I was asked to do a workshop at Pratt to show some grad students how to photograph art for their portfolios and websites and such. So I’ve spent some time putting together notes for my presentation and figured I’d write it up as a post for those who missed it or as a refresher for those who attended. I’m going to assume some photographic knowledge on how to use a camera and lights and that you how they work and such.
Preparation First things first, you’ve got to get the art ready. Remove it from from any frame or at least remove the glass if the frame is part of the art. Flatten any curled papers by sandwiching them between some books for a while or have them pinned down on the corners so you have a nice flat surface to shoot. Some people use an easel to hold the art, or use binder clips attached to a wall in order to hold it vertically without having to pin through it. I’ve also see artist’s tape attached to the back side of the corners of the art and tacks or more tape the other way used to attach it to a wall. When it comes to 3D art or sculpture, make sure everything is clean and you have a good setting to shoot it in. Don’t forget about the background. You generally want a nice neutral color behind the work if possible.
Lighting When it comes to lighting you may be surprised to find out that you don’t always need fancy lights. In fact, a nice even indirect Sunlight is a great source, nice and soft. In fact it’s what we’re going to try to mimic when we don’t have it available. For best results you’ll generally need quite a bit of light in order to use your camera at the lowest noise and highest sharpness settings.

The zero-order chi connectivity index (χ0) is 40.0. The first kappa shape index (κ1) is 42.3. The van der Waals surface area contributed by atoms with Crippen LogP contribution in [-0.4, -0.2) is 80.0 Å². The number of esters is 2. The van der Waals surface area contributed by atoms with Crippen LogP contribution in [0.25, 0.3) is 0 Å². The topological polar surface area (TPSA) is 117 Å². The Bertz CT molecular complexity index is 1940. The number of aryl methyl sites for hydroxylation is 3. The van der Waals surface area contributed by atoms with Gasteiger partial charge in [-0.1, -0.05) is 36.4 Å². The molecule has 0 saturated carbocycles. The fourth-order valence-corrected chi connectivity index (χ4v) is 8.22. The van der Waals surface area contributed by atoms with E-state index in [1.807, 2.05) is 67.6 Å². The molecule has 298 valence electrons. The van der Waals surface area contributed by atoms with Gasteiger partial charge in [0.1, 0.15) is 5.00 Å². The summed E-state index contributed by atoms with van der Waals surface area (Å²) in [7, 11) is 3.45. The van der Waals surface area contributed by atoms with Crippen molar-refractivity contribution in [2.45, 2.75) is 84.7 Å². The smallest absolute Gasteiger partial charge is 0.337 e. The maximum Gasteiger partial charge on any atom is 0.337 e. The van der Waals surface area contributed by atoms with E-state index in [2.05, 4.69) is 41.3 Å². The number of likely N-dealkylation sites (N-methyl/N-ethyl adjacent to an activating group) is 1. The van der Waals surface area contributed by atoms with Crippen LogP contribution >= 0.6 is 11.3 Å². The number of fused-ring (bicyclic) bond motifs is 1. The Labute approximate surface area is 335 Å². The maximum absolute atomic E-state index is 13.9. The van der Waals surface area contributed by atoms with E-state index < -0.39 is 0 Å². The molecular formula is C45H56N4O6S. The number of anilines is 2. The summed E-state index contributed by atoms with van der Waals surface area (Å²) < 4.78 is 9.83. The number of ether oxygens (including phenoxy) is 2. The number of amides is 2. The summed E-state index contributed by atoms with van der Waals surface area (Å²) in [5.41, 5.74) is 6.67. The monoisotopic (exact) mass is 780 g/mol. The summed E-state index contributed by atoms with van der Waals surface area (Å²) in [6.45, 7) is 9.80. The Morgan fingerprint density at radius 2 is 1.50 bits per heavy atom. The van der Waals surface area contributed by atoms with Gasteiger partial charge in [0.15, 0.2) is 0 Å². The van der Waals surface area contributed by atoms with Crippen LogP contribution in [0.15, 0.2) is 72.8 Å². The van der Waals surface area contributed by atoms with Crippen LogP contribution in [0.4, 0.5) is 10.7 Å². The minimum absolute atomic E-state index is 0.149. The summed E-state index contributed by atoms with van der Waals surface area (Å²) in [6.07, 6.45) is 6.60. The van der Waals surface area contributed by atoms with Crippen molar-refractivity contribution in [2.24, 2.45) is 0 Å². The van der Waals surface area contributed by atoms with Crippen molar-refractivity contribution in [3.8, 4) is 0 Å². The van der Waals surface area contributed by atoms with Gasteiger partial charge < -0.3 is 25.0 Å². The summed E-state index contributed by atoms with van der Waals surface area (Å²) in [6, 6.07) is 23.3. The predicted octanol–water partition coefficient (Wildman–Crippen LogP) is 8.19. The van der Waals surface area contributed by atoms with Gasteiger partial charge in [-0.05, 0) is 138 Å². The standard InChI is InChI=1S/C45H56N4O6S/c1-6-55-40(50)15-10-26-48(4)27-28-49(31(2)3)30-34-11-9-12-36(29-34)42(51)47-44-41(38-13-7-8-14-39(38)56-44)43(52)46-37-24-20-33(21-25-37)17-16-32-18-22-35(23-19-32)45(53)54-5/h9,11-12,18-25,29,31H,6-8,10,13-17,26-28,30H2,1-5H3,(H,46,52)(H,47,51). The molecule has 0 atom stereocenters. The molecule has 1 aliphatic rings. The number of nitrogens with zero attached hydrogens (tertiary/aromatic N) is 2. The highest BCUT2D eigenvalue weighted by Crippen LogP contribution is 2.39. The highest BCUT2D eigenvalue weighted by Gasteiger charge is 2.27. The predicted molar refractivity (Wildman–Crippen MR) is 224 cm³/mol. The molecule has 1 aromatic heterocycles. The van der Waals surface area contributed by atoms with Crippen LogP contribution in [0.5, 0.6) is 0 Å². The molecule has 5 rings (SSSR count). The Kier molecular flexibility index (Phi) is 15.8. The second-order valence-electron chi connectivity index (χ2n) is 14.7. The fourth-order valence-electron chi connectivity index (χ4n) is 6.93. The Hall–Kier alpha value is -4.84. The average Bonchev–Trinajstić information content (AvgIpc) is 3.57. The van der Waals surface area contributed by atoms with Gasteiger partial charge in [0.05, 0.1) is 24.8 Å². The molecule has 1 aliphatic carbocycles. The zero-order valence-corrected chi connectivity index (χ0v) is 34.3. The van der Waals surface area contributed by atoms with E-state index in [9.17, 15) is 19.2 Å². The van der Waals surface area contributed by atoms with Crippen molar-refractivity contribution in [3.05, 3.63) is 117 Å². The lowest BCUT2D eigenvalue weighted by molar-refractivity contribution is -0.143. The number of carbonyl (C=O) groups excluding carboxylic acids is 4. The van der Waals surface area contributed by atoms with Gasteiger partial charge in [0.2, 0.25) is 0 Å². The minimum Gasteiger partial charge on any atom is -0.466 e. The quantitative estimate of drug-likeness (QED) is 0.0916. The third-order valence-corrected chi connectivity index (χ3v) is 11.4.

Flat art and sculpture will generally require different lighting setups because in one you’re trying to minimize shadow and in the other you try to use it to your advantage. That said, even with flat art you may want to light the work more from one direction. Does the work require texture? It may have a surface you want reflected in the picture, things like canvas, finer papers, or the impasto technique in painting for instance.
Once you decide what you’re goal is you can setup some lights. Basically two different options, continuous or flash. The advantage of continuous is that it’s WYSIWYG so you see what the light is going to look like in the picture, and they’re cheaper, however you need to take more care to get the color right and they don’t put out as much light as strobes so you’ll need longer shutter speeds all things being equal. Flashes on the other hand put out nearly perfect light at whatever amount you need, though they’re a bit harder to use in practice. Either way you’re usually going to want to spread the light out to be softer, using umbrellas or softboxes or similar tools.
For most work, two lights is more than ideal, one on each side of the flat work to fill in each other’s shadows. As far as distance goes, because light falls off in an exponential fashion, you’ll get more even light across a larger area if you back the light up a bit. Though this property can be used to the opposite effect in sculpture by using closer up spots to highlight parts of the work. Don’t forget too that even if you have only two lights, you can mimic a third fill light by using a reflector.
So the place to start is two lights, both in front, one on either side for flat objects like papers, canvases, and such. For 3D objects, try one up front right as your main or 'key' light and then a second around the other side and slightly behind to give the left side an edge and some dimensionality. Move and shoot to taste.
Color When it comes to getting the correct color in the photographs you must remember that all light is not equal. The main thing you need to worry about is color temperature. Just like how you’ll notice that things look warmer and more orange with old school incandescent light bulbs, you need to tell the camera what kind of light you’re using so it can compensate. The three you’ll ever probably use are Daylight, Tungsten (fancy name for normal light bulbs) and Fluorescent. Almost all digital cameras allow you to manually set the white balance, called WB on some systems. If you shoot RAW files instead of Jpeg right out of the camera, you can effect the white balance in a computer in post-production. This is arguably the more accurate method, but it doesn’t hurt to get it close in the camera just to see what you’re doing while shooting.